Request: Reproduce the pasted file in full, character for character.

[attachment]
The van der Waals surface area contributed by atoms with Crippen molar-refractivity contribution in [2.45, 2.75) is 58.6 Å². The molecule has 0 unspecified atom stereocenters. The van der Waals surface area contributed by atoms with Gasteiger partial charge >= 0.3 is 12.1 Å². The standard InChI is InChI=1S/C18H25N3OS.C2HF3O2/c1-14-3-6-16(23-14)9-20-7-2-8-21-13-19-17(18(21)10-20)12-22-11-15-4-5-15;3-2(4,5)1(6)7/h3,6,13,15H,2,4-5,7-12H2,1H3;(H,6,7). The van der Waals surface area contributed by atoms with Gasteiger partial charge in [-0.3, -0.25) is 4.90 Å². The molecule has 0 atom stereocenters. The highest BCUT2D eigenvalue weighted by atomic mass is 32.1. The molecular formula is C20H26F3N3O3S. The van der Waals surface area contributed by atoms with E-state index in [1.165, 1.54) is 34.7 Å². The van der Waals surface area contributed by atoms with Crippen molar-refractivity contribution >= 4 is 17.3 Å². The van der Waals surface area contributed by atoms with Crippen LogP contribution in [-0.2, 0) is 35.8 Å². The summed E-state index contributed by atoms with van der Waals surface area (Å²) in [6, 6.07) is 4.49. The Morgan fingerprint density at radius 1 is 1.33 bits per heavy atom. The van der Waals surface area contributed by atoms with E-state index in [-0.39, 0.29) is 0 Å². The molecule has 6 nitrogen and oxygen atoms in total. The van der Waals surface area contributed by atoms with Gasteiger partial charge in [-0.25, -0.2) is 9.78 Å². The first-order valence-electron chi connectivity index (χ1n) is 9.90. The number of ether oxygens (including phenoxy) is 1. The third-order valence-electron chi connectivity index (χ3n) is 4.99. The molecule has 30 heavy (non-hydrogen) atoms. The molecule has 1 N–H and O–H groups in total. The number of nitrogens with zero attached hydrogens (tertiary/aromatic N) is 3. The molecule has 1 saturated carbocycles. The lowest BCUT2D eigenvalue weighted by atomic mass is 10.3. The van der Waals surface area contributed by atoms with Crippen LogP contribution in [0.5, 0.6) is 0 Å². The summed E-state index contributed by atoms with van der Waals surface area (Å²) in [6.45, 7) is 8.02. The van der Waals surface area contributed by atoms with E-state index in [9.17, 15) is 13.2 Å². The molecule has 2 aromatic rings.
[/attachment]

The van der Waals surface area contributed by atoms with Crippen molar-refractivity contribution in [2.45, 2.75) is 58.6 Å². The molecule has 0 unspecified atom stereocenters. The van der Waals surface area contributed by atoms with Gasteiger partial charge >= 0.3 is 12.1 Å². The standard InChI is InChI=1S/C18H25N3OS.C2HF3O2/c1-14-3-6-16(23-14)9-20-7-2-8-21-13-19-17(18(21)10-20)12-22-11-15-4-5-15;3-2(4,5)1(6)7/h3,6,13,15H,2,4-5,7-12H2,1H3;(H,6,7). The van der Waals surface area contributed by atoms with Gasteiger partial charge in [-0.3, -0.25) is 4.90 Å². The molecule has 0 atom stereocenters. The highest BCUT2D eigenvalue weighted by atomic mass is 32.1. The molecular formula is C20H26F3N3O3S. The van der Waals surface area contributed by atoms with E-state index in [1.165, 1.54) is 34.7 Å². The van der Waals surface area contributed by atoms with Crippen molar-refractivity contribution >= 4 is 17.3 Å². The van der Waals surface area contributed by atoms with Crippen LogP contribution in [-0.2, 0) is 35.8 Å². The summed E-state index contributed by atoms with van der Waals surface area (Å²) in [6, 6.07) is 4.49. The Morgan fingerprint density at radius 1 is 1.33 bits per heavy atom. The van der Waals surface area contributed by atoms with E-state index in [-0.39, 0.29) is 0 Å². The molecule has 6 nitrogen and oxygen atoms in total. The van der Waals surface area contributed by atoms with Gasteiger partial charge in [-0.25, -0.2) is 9.78 Å². The first-order valence-electron chi connectivity index (χ1n) is 9.90. The number of ether oxygens (including phenoxy) is 1. The third-order valence-electron chi connectivity index (χ3n) is 4.99. The molecule has 30 heavy (non-hydrogen) atoms. The molecule has 1 N–H and O–H groups in total. The number of nitrogens with zero attached hydrogens (tertiary/aromatic N) is 3. The molecule has 1 saturated carbocycles. The lowest BCUT2D eigenvalue weighted by atomic mass is 10.3. The van der Waals surface area contributed by atoms with Crippen LogP contribution in [0.5, 0.6) is 0 Å². The summed E-state index contributed by atoms with van der Waals surface area (Å²) in [6.45, 7) is 8.02. The van der Waals surface area contributed by atoms with E-state index in [9.17, 15) is 13.2 Å². The molecule has 2 aromatic rings.